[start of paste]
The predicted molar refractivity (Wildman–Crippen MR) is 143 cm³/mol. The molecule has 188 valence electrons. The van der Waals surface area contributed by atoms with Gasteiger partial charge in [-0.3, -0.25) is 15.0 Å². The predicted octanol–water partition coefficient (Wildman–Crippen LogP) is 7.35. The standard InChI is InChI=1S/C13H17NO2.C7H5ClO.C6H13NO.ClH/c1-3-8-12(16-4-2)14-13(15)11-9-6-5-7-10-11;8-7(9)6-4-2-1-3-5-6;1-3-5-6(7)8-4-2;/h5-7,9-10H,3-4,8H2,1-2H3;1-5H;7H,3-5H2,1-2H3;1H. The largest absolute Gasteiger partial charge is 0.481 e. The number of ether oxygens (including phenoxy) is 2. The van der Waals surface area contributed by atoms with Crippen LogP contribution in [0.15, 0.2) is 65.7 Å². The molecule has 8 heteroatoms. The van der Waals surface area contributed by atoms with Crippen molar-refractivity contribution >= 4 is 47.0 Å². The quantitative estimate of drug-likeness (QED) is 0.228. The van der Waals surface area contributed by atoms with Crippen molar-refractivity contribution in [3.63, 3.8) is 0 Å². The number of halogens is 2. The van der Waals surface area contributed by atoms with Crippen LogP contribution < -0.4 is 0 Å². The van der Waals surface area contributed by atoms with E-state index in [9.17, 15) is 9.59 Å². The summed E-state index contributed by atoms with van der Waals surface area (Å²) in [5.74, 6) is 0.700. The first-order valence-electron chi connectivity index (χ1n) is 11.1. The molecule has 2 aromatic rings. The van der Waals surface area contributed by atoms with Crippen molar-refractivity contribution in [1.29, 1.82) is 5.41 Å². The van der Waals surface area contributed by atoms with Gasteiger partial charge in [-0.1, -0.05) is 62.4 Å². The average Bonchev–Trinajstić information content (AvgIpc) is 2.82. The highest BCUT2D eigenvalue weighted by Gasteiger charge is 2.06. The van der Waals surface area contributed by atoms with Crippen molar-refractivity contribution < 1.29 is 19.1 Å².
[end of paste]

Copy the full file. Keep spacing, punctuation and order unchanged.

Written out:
The predicted molar refractivity (Wildman–Crippen MR) is 143 cm³/mol. The molecule has 188 valence electrons. The van der Waals surface area contributed by atoms with Gasteiger partial charge in [-0.3, -0.25) is 15.0 Å². The predicted octanol–water partition coefficient (Wildman–Crippen LogP) is 7.35. The standard InChI is InChI=1S/C13H17NO2.C7H5ClO.C6H13NO.ClH/c1-3-8-12(16-4-2)14-13(15)11-9-6-5-7-10-11;8-7(9)6-4-2-1-3-5-6;1-3-5-6(7)8-4-2;/h5-7,9-10H,3-4,8H2,1-2H3;1-5H;7H,3-5H2,1-2H3;1H. The largest absolute Gasteiger partial charge is 0.481 e. The number of ether oxygens (including phenoxy) is 2. The van der Waals surface area contributed by atoms with Crippen LogP contribution in [0.15, 0.2) is 65.7 Å². The molecule has 8 heteroatoms. The van der Waals surface area contributed by atoms with Crippen molar-refractivity contribution >= 4 is 47.0 Å². The quantitative estimate of drug-likeness (QED) is 0.228. The van der Waals surface area contributed by atoms with Crippen molar-refractivity contribution in [3.63, 3.8) is 0 Å². The number of halogens is 2. The van der Waals surface area contributed by atoms with Crippen LogP contribution < -0.4 is 0 Å². The van der Waals surface area contributed by atoms with E-state index in [9.17, 15) is 9.59 Å². The summed E-state index contributed by atoms with van der Waals surface area (Å²) in [5.74, 6) is 0.700. The first-order valence-electron chi connectivity index (χ1n) is 11.1. The molecule has 2 aromatic rings. The van der Waals surface area contributed by atoms with Crippen molar-refractivity contribution in [1.29, 1.82) is 5.41 Å². The van der Waals surface area contributed by atoms with Gasteiger partial charge in [-0.1, -0.05) is 62.4 Å². The average Bonchev–Trinajstić information content (AvgIpc) is 2.82. The highest BCUT2D eigenvalue weighted by Gasteiger charge is 2.06. The van der Waals surface area contributed by atoms with Crippen molar-refractivity contribution < 1.29 is 19.1 Å².